11 Untranslatable Words From Other Cultures [Infographic]

August 25, 2013 |  by  |  Education, Funny, Travel
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Language is, without a doubt, one of the most fascinating things about the human race. Most languages can be translated into other languages and cultures, but in today’s infographic we find out that there are eleven words that do not have a direct English translation.

Waldeinsamkeit is a German word that means the feeling of being alone in the woods. Waldeinsamkeit in English could mean scared, worried, or happy. Being in the woods alone can either be a blessing or a curse. Maybe Germans culturally view the woods as a peaceful place–who is to say but a German person?

For the Spanish word listed, sobremesa, directly translated as “about table” (possibly about the table) refers to the instance in which the party who has just eaten together converses with one another. In English, “table talk”–a word that dictates what is appropriate to talk about at the table, and what is not–could be the translation for many.

The Russian word pochemuchka is also listed. No one wants to be a pochemuchka. This word signifies a level of insecurity in a given situation and its surroundings (unless its your job to ask a lot of questions).

Language is beautiful in every aspect. It should be encouraged more often that we all get to know someone else’s culture and language. It can benefit you, those in your community, and those you may meet in the future. [via]

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  • ravi charan

    Nice funny article. I do understand Russian and Urdu. I don’t think Russians use “Pochemuchka” word very often. When anyone use “Pochemu” means “why” very often they returns with similar word “pokochinu” which doesn’t have any specific meaning :). Anyways, really nice article. Thanks for sharing. Yeah, Urdu word “Goya” is used very often in story telling.

    • Steve

      My mother in law likes to playfully call my wife pochemuchka. They’re Ukrainian, but primarily speak Russian.

      • ravi charan

        “Pochemuchka” wife is a bliss :)

    • Lina

      ????????? is not just a person, it is normally related to a child, when having period of asking questions all starting from WHY (literally it can be translated as Why-er, or Little Why-er strictly, meaning curious developing toddler), it appeared in some kids show or book long ago, no need to be translated as you do not translate Wiggles in Australia for example..

  • Guest

    In German we have a translation for “Dépaysement” – It is “Heimweh”.
    Also I have never heard of Waldeinsamkeit as a native speaker.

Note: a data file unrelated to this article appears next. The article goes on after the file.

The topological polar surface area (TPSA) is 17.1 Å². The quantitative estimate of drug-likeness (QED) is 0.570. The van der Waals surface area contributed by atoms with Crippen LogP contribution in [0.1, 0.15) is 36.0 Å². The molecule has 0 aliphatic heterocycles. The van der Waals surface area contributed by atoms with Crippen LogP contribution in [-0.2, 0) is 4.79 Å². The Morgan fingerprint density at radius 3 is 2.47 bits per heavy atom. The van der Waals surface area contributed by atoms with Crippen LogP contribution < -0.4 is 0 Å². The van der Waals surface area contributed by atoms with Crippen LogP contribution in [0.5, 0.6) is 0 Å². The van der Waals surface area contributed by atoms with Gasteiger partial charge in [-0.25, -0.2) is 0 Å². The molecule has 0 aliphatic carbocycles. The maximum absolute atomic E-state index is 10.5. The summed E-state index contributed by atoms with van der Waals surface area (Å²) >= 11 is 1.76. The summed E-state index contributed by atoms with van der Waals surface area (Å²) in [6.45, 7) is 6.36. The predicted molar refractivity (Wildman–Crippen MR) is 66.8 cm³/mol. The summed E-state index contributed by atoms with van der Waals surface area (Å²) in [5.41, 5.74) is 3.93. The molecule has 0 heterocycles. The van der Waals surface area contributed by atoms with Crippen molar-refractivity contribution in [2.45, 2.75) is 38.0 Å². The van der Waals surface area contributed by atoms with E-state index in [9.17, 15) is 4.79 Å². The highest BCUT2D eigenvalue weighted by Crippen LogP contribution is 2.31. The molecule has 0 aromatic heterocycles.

(Weltschmerz for example does not exist in any other language and would fit much better here)

  • Guest

    In German we have a translation for “Dépaysement” – It is “Heimweh”.
    Also I have never heard of Waldeinsamkeit (even as a native speaker).

    Nevertheless entertaining ;)

    • ravi charan

      Yeah, the article is entertaining!!! at least for language lovers.

  • Veronica

    Cualacino doesn’t exist in Italian. The right word is CULACCINO.

  • nanda

    hahaha, ‘Jayus’ is very often used in conversation when someone told us unfunny joke then become an awkward situation..

  • kelferg

    In Spanish “sobre” can also mean “over” or “above”…so “sobremesa” literally translated means “above the table”.

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  • Reema

    “Goya” is often used in urdu peotry and it just makes a verse sound beautiful! Here’s an example for urdu speakers:

    TUM MERE PAAS HOTAY HO GOYA…
    JUB KOI DOOSRA NAHI HOTA

    (Momin)

    YOU ARE CLOSE TO ME [AS IF]….
    WHEN NO ONE ELSE IS

  • Sofia Ki

    its missing “SAUDADE”(portuguese word) that means “a deep emotional state of nostalgic or deeply melancholic longing for an absent something or someone that one loves”.

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  • Monica Kronemeyer DeRegt

    I love this list!! But it really needs to include the Dutch word “gezellig” which means an atmosphere of warmth and hospitality and over all “feel good-ness”.

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  • Marta De Capoa

    Actually is Culaccino

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  • Olga

    “No one wants to be a pochemuchka. This word signifies a level of
    insecurity in a given situation and its surroundings (unless its your
    job to ask a lot of questions).” This statement is completely wrong. Pochemuchka, as somebody already mentioned in a comment, is a word that usually refers to a child who asks a lot of “why” questions (why is there a rainbow in the sky? why is the sky blue? etc.). It has nothing to do with insecurity, but instead indicates a healthy level of curiosity in a child. “You are such a pochemuchka” is something parents could lovingly say to their child after or before a nice discussion on some interesting “why” topic.

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